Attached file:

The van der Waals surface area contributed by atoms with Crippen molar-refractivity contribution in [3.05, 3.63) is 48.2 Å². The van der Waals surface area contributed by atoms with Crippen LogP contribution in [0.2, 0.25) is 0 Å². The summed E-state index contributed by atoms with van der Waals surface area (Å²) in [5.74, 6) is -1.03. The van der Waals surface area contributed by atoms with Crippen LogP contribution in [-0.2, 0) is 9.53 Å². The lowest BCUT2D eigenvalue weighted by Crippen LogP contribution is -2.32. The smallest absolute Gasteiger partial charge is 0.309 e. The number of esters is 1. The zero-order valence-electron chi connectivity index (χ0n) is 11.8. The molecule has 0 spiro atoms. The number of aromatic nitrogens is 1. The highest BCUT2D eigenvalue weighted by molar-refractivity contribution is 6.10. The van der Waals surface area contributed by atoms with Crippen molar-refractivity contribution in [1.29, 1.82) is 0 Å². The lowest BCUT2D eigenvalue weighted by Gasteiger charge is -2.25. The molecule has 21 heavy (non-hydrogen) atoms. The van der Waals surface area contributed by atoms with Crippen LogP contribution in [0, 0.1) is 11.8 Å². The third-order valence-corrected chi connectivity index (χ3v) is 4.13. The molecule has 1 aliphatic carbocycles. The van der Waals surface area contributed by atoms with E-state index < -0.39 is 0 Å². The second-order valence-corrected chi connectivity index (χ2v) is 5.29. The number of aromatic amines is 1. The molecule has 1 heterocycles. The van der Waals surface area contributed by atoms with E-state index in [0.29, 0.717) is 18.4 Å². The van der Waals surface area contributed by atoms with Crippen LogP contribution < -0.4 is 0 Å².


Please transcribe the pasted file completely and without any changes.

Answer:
The van der Waals surface area contributed by atoms with Crippen molar-refractivity contribution in [3.05, 3.63) is 48.2 Å². The van der Waals surface area contributed by atoms with Crippen LogP contribution in [0.2, 0.25) is 0 Å². The summed E-state index contributed by atoms with van der Waals surface area (Å²) in [5.74, 6) is -1.03. The van der Waals surface area contributed by atoms with Crippen LogP contribution in [-0.2, 0) is 9.53 Å². The lowest BCUT2D eigenvalue weighted by Crippen LogP contribution is -2.32. The smallest absolute Gasteiger partial charge is 0.309 e. The number of esters is 1. The zero-order valence-electron chi connectivity index (χ0n) is 11.8. The molecule has 0 spiro atoms. The number of aromatic nitrogens is 1. The highest BCUT2D eigenvalue weighted by molar-refractivity contribution is 6.10. The van der Waals surface area contributed by atoms with Crippen molar-refractivity contribution in [1.29, 1.82) is 0 Å². The lowest BCUT2D eigenvalue weighted by Gasteiger charge is -2.25. The molecule has 21 heavy (non-hydrogen) atoms. The van der Waals surface area contributed by atoms with Crippen LogP contribution in [0, 0.1) is 11.8 Å². The third-order valence-corrected chi connectivity index (χ3v) is 4.13. The molecule has 1 aliphatic carbocycles. The van der Waals surface area contributed by atoms with E-state index < -0.39 is 0 Å². The second-order valence-corrected chi connectivity index (χ2v) is 5.29. The number of aromatic amines is 1. The molecule has 1 heterocycles. The van der Waals surface area contributed by atoms with E-state index in [0.29, 0.717) is 18.4 Å². The van der Waals surface area contributed by atoms with Crippen LogP contribution < -0.4 is 0 Å².